German Modification with dual rear wheels.
After the outbreak of the Polish-Soviet War in 1919, the Polish Army was severely under-equipped. Except for a number of FT-17 tanks arrived with the Blue Army, the Polish forces lacked any armoured reconnaissance vehicles. During the Soviet offensive leading to the battle of Warsaw the situation became even more tragic as many Austin-Putilov cars captured from the Red Army were retaken by the Bolsheviks. It was then that engineer Tadeusz Tański, a renowned inventor and a worker of the Ministry of Military Affairs, designed his armoured car. The project originated within only 2 weeks out from Tanski’s initiative. The prototype was prepared in less than two weeks in the Gerlach i Pulsing works in Warsaw. After a series of tests the serial production started, and each of the battle-ready cars was immediately dispatched to the front-line and attached to various units. Altogether a series of 16 or 17 cars were made.
The project was based on the successful Ford T, one of the most popular cars of the epoch. The chassis and the levers were significantly reinforced and the fuel tank was moved. In addition, the crank was extended to allow for starting the engine from the inside and the dashboard had been modified. The armoured plating was hand-made out of the scrapped German armoured trench shields attached to the chassis by bolts.
The FT-B cars took part in the later stage of the Polish-Soviet war and fought in the battles along the Wkra river and in the battle of Warsaw, as well as the battle of Kowel and in numerous other battles.
The high speed, agility and the uncomplicated servicing and repair because of the chassis of commercial Ford T also belonged to the advantages of the armoured vehicle. The armoured vehicles managed in spite of raised mass in well heavy terrain and were able to cross also weak bridges on account of their low mass in comparison to other armoured vehicle. The Ford Tf C was really small in comparison to other armored vehicles of the past, as for example to the 2 times bigger Austin-Putilov, and offered an only surface, which was hardly to hit. Nevertheless, the consequence was that Ford Tf C were very narrow inside, and the driver had to steer strongly squatted. Another lack were also overheating engines happened rather often during longer cross-country races or with letdown cooler armour plating. Also the springs were overloaded in spite of strengthening, but the vehicle was urgently required and the advantages offset the defects. In 1921 Tanski offered to build another series of 30 vehicles, however, this was rejected, because the war was over and no other armoured vehicles were required. 12 Fords Tf C armored vehicles outlasted the war and were in use until 1931. Some had painted proper names like "Osa" (wasp), "Mucha" (fly), "Komar" (mosquito) on their armor.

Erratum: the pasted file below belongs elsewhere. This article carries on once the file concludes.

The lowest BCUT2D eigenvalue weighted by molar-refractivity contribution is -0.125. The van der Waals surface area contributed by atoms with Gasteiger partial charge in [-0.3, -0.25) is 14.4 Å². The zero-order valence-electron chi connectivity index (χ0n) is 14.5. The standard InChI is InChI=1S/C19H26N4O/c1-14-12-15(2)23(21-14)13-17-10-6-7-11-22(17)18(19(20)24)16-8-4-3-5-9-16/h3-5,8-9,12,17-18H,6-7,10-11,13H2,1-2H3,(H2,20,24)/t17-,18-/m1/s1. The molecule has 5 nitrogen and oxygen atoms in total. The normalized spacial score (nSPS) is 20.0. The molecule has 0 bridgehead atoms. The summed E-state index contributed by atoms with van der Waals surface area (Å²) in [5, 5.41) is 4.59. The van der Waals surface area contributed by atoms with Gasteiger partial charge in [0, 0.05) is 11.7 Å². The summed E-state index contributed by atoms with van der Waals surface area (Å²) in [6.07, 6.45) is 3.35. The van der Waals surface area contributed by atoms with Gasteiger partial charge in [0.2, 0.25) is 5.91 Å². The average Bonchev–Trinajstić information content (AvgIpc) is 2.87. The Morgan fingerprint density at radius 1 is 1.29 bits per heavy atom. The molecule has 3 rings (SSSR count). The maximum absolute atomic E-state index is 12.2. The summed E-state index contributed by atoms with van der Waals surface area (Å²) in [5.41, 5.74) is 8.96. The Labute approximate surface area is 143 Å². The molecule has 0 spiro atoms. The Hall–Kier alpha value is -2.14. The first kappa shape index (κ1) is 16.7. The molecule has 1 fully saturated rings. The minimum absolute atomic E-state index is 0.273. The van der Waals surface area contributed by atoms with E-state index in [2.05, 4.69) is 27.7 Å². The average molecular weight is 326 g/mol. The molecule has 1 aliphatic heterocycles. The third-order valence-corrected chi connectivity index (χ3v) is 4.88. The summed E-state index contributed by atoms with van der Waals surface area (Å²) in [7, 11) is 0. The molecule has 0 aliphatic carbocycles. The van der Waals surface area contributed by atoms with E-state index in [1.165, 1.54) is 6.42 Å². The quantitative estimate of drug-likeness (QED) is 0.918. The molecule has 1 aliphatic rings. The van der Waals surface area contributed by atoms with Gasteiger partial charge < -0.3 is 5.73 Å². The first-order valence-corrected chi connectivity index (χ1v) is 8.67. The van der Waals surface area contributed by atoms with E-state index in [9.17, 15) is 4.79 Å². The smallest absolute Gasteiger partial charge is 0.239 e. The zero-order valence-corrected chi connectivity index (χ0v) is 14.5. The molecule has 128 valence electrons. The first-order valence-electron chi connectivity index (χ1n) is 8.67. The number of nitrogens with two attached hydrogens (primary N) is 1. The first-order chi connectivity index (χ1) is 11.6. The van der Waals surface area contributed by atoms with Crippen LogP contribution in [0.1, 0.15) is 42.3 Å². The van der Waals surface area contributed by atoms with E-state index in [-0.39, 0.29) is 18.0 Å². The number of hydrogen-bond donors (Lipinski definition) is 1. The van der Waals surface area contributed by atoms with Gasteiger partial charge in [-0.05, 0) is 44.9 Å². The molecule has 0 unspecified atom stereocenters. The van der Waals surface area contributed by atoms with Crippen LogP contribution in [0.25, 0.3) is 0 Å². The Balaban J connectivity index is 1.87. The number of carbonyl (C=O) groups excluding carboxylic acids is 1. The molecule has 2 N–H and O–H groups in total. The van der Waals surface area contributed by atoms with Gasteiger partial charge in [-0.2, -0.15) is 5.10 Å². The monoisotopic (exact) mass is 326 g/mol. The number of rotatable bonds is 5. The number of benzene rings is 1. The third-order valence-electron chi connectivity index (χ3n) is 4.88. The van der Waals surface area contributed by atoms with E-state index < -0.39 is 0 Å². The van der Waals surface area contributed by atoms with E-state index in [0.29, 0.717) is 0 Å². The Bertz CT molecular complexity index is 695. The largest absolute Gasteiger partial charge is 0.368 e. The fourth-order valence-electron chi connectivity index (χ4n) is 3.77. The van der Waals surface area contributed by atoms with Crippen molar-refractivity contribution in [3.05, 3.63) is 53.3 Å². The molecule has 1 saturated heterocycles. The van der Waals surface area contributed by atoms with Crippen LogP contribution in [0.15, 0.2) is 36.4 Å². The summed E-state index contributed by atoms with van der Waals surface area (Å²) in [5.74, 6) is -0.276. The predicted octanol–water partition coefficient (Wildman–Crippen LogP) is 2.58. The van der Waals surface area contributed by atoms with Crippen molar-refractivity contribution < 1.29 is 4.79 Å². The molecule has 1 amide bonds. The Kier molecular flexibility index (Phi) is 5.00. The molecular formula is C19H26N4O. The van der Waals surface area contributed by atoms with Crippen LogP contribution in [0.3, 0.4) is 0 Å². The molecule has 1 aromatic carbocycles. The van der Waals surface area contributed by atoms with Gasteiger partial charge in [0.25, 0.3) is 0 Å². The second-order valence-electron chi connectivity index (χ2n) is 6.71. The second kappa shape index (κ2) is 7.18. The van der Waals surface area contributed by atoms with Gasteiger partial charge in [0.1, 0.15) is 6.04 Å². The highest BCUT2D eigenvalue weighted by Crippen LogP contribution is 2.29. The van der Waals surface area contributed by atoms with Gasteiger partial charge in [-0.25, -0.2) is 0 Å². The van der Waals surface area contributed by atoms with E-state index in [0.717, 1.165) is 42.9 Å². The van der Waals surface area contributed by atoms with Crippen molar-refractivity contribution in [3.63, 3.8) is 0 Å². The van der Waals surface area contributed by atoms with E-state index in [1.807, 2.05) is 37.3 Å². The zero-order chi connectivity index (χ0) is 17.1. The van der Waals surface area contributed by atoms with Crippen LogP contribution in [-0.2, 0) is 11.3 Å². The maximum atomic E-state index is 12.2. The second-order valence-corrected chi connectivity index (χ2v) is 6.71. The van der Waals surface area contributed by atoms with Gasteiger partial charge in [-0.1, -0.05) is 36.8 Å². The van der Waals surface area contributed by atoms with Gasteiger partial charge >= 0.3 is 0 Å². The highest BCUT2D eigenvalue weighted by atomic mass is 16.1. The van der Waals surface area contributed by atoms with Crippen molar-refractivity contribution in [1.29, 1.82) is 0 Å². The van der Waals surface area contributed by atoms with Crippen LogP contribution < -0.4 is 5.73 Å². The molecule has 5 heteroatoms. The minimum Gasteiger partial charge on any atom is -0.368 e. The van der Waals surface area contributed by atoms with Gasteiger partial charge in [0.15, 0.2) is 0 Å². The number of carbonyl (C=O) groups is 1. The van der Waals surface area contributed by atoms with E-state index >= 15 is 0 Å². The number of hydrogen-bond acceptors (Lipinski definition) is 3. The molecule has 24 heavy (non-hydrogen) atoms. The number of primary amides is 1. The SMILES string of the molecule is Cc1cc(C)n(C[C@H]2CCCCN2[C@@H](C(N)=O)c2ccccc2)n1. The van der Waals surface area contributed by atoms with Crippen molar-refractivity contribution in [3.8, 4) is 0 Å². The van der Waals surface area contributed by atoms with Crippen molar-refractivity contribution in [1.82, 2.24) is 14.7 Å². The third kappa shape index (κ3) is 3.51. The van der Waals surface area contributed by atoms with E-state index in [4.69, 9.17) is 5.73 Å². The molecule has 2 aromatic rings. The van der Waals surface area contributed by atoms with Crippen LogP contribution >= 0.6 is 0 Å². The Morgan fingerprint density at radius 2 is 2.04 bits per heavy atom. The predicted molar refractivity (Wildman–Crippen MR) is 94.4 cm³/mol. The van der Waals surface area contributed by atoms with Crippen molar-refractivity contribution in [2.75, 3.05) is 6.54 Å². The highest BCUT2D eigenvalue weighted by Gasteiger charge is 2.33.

Janusz Magnuski, "Samochody pancerne Wojska Polskiego 1918-1939", WiS; Warszawa 1993
Jan Tarczyński, K. Barbarski, A. Jońca, "Pojazdy w Wojsku Polskim - Polish Army Vehicles - 1918-1939"; Ajaks; Pruszków 1995
Piotr Zarzycki, "Improwizowany samochód pancerny FT-B Model 1920"; Młody Technik 11/1988
Janusz Magnuski, "Samochód pancerny Ford"; MMG, Warszawa 1990